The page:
Auto Icons on the Streets of Alamos

42 … Rolling icons ran and worked and played and worked and ran and …

The Black Power  flatbed truck, Alamos, Sonora, Mexico.  Photo by Anders Tomlinson.

At first glance one wondered if this was a political statement or the obvious?

The Black Power was on the streets, always recognizable, during the 13 years span of my Álamos project. In late August 1996 it was the platform for a wonderful project over several nights. Victor, owner of The Black Power, Antonio Figueroa and yours truly went on a tour of the barrios and projected my slides onto a wet sheet nailed to a homemade frame on the truck’s flatbed. The best shows were in the arroyos: kids sat on rocks, mothers in folding chairs and men stood in the back swaying in the sweet night air. We asked each audience to help us identify people in 80 projected images. We were able to write names for 50 pictures into a small pocket notebook. That notebook has become an important reference element for this journal effort.

Black Power on a quiet morning in Barrio Tacubaya

Black Power on a quiet morning in Barrio Tacabayo

A good time was had by all. The audiences enjoyed seeing their friends, families, barrios, plazas, mountains and all things Álamos. The Black Power, a wet king-size sheet, 80 images, a 200 ft extension cord, slide projector, boom box and beautiful open air theaters, under the stars, came together for a special week of spontaneous entertainment. Our light projection team enjoyed watching audience faces and hearing their reactions.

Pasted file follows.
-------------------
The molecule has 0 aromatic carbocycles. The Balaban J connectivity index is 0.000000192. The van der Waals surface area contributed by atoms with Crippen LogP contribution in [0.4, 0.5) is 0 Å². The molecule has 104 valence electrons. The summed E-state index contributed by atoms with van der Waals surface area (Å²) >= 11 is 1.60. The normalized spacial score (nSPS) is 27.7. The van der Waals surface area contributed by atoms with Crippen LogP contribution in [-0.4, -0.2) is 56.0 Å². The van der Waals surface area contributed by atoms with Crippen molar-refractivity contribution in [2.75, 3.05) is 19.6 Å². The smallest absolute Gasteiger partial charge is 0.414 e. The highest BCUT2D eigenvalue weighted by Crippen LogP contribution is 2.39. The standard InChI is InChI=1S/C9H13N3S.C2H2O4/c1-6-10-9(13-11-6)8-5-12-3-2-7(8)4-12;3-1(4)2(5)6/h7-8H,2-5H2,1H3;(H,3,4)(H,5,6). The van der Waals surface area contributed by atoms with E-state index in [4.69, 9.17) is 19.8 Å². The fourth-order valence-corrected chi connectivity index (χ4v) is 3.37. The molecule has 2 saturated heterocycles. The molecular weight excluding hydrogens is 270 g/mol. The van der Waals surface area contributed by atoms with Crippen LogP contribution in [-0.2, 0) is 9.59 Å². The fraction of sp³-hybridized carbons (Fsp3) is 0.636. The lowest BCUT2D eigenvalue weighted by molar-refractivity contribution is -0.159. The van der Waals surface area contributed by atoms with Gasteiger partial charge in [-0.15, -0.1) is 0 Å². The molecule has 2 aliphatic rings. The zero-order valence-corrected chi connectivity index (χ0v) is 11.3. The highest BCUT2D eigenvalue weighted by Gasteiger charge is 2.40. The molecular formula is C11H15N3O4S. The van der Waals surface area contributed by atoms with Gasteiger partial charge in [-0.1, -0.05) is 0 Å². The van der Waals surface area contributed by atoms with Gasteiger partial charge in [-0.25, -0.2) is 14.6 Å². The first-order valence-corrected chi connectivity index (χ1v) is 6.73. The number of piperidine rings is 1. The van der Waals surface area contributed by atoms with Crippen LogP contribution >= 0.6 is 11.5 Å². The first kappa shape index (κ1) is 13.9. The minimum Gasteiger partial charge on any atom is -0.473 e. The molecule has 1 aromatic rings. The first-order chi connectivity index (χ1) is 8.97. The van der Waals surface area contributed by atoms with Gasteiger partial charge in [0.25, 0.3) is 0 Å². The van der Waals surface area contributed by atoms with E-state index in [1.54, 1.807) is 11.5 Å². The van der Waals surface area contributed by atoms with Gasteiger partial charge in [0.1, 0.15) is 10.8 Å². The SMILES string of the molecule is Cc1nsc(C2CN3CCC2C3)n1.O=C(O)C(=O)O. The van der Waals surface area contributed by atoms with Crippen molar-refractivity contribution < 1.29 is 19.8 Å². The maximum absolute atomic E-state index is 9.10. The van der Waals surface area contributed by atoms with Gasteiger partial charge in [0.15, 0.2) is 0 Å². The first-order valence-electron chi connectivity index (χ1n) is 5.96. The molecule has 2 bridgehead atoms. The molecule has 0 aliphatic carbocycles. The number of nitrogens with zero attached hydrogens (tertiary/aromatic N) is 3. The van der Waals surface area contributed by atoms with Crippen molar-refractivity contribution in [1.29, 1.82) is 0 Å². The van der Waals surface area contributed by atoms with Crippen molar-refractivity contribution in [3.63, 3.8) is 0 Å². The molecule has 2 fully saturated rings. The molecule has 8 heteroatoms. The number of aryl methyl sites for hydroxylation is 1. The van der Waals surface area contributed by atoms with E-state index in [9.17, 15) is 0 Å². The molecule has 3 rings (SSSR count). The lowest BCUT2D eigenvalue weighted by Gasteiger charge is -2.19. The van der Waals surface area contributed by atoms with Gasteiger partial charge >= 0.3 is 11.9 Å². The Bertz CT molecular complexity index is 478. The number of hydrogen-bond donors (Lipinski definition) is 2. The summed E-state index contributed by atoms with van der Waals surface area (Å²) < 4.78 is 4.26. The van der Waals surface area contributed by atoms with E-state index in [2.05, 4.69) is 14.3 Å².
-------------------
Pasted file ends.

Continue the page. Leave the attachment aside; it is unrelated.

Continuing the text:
Old car with horns on the hood, Alamos, Sonora, Mexico.  Photo by Anders Tomlinson.

This beast of burden has many miles on it, each trip out an adventure.

Is this the car that Levant Alcorn drove into Álamos in the mid 40’s? I was told so, but who told the person that told the person that told my friend that told me? I do know Levant had owned and operated a farm and antique shop in Waterford, Pennsylvania before setting off to Mexico. He attended Cornell University but didn’t graduate. The first two Álamos properties he purchased were a packaged deal for $3,000 USD with the Bours family. And that began a new life for Levant, who at the time didn’t speak Spanish, and Álamos – Levant understood and put a value to the ruins. The last time I saw this car it was braving its way across a flooded arroyo with a trailing wake quickly washed downstream by fast flowing water. I wonder if it is still running, or if any of its parts are still being used?

Speaking of icons, the VW Beetle survived multiple eras.

A fancy of man and engineering, this stretched Beetle is. Talk about a mixed metaphor. And my questions are, what became of this hybrid? Was the body finished off and painted? Did it run then and is it running now? And when was the moment and what was the creator doing when he visualized stretching a VW Beetle. And how long did it take him to realize this dream? Salud!

Alameda, £Alamos Sonora Mexico.  Photo by Anders Tomlinson.

Red VW, green watermelons and long Alemada afternoon shadows.

Volkswagons of all color and conditions are part of the Álamos community. They are seen going from here to there on rural dirt roads and on Álamos Centro cobblestones.

Álamos and Scottsdale, Arizona are sister cities.

Álamos and Scottsdale, Arizona are sister cities.

A Ford Econoline 360 ambulance donated by the City of Scottsdale, Arizona’s Rural-Metro Fire Department sits on Calle Francisco Madero, the main road-highway to Navajoa near the Álamos General Hospital.

The storm has passed, the sun is out, and normal returns.

The September 1996 Hurricane Fausto has passed over Álamos, Sonora, Mexico on its way to Texas. The rushing waters are receding, We are watching the Arroyo La Aduana from the Miguel Hildago y Costilla crossing just west of the Alameda.

Working and Walking on Calle Hildago

It is the Spring of 1995 in Álamos, Sonora, Mexico on Calle Hildago. Workers and walkers go about their business. The barrio is alive with sound: hammers, trucks, cars, school kids, dogs and birds. Anders has added his drums and a keyboard track by Denver Clay to the sounds of Álamos.

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